Re: Alternative medicine (was Ethics)

Lee Daniel Crocker (
Thu, 2 Jan 1997 23:33:56 -0800 (PST)

> Very good. Like anything pioneering, the establishment, with its
> respected authority, declares newness as quackery, without scientific
> proof. It happens with ANYTHING that advances ANYTHING. The status
> quoers always fear change, and will use propaganda and paranoia to
> protect their status.

And this emotional, contentless analogy is relevant to something?

> WHile you demand scientific anlysis of such quackery, you do not demand
> scientific analysis of your opinion of quacks. Very hypocritical and
> unscientific...Using anecdotes to form your opinions?

But I /do/ demand analysis and criticism of my opinions. If you have
anything of substance to offer, please do. I do not, however, hold
opinion--anyone's opinion--to the same standard of proof as medicine,
simply because opinions don't kill people like quackery does. If you
have another opinion, please express it, and show me the facts that
give rise to it, and the reason behind your conclusions from those facts.

> And today's quackery is often tomorrows allopathy. How many shamans
> herbs are now big profit drugs?

The ones that have been shown to work by responsible scientists.

> > The nature of most alternative medicines is mysticism. Authorities
> > are revered over results--the older the authority, the better.
> Maybe thats because they have centuries of anecdotal evidence that in
> sum adds up to a statistical analysis.

If they do, then they should publish those statistics in a peer-reviewed
journal, search for explanations for why they work, test them under
varying conditions, and otherwise behave like scientists so that they
can /show/ us that they work, not just /tell/ us. Authority by itself
is utterly meaningless. Authorities in science gain stature by how
often their ideas come to coincide with reality, and how often others
try to disprove them and fail.

> And "Allopathic" doctors know the power of the placebo to heal. Pure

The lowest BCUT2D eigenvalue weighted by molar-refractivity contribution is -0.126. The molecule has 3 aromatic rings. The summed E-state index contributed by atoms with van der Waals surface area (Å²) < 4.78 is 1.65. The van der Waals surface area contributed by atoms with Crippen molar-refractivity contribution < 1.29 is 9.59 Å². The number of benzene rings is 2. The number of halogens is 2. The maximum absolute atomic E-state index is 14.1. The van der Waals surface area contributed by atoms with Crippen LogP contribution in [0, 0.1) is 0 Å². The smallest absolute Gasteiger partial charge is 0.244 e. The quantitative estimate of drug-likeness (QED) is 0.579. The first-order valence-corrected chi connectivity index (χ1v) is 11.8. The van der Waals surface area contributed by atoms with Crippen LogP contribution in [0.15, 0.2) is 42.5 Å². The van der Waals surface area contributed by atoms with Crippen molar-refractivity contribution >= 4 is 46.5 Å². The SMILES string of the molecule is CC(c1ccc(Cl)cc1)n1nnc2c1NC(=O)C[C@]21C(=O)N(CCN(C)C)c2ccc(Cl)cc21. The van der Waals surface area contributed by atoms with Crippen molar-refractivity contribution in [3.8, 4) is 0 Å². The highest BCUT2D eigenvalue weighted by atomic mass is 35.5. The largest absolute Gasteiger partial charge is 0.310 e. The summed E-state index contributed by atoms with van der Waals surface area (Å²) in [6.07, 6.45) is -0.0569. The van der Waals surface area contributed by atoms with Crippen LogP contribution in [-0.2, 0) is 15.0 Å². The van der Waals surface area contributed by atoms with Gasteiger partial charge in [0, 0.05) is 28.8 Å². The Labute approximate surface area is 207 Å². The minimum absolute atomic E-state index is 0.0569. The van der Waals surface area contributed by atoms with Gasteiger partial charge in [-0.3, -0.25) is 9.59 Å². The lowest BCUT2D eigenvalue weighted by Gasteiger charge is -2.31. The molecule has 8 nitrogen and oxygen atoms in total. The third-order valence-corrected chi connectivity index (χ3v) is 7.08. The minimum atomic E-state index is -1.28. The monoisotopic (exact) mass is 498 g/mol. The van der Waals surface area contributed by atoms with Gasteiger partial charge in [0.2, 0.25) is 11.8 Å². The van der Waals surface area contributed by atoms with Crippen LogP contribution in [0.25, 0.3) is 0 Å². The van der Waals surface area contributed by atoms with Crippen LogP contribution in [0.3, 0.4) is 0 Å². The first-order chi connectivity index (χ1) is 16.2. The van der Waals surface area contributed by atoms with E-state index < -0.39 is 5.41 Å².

> faith has the property to induce the body to heal itself. I know an
> anesthesiologist who is a good freind, who just was confirmed into the
> Catholic Church because he finally had one too many experiences of so
> called "miracles" happen before his eyes. One was a patient who had a
> near death experience come back to tell him many things about his own
> family members who were dead. WEIRD. I can't say I beleive him, but he
> is one of your so called "allopathic" scientific doctors.

If his Catholicism is for reasons of family or culture, I might
forgive a moment of weakness. But if he honestly expresses to me
the belief that theology is a proper method of epistemology, I
would not hesitate to find myself another doctor. But I suspect
that he still thinks leprosy is an infection and not a judgment
from God; that he does not believe in the virgin birth. In short,
I suspect that the same abilities of his mind that led him to
become a doctor rather than a psychic healer are still there, even
if he is momentarily confused by emotional reactions.

> And how many "allopathic" medical procedures eventually turn out to be
> more harmful than helpful to patients? let me count the ways......

Quite a few. There's a whole field of medicine called iatrogenics,
devoted to conditions caused by medical treatment. But that field
of medicine evolved precisely because doctors saw the reality of it,
and created the study based on the facts as they were, not based
upon old authorities or prejudices or mystic theories. Knowlege
changes as facts emerge. This is not a reason to reject our earlier
reasoning--indeed it is an opportunity to verify it.

> how many drugs are indtroduced which have more harmful side effects.
> Here's some shocking statistics for you: Over 10,000 people die each
> year due to prescribed drugs conflicting, inducing allergic reactions,
> or being switched. Guess how many people died from nutritional
> supplements, herbs, marijuana use, and natural hormonal supplements: 2
> and they were both from Ma Huang taken in overdose.
> WHich is more harmful?

Shameful abuses of medicine by doctors who should know better has
utterly nothing at all to do with the moral deficiency of alternative
practitioners. I refuse to sacrifice my mind to "us/them" thinking.
Taking sides is an intellectually lazy way to avoid finding principles.

You fail to consider the lives lost by those who forsake traditional
medicine for the sake of admittedly harmless but ineffective alternatives.
Sure, nobody ever died taking feverfew, but how many took it instead
of seeing a doctor and died of pneumonia? Nobody died from Laetrile,
but how many people died of the cancer they were treating with it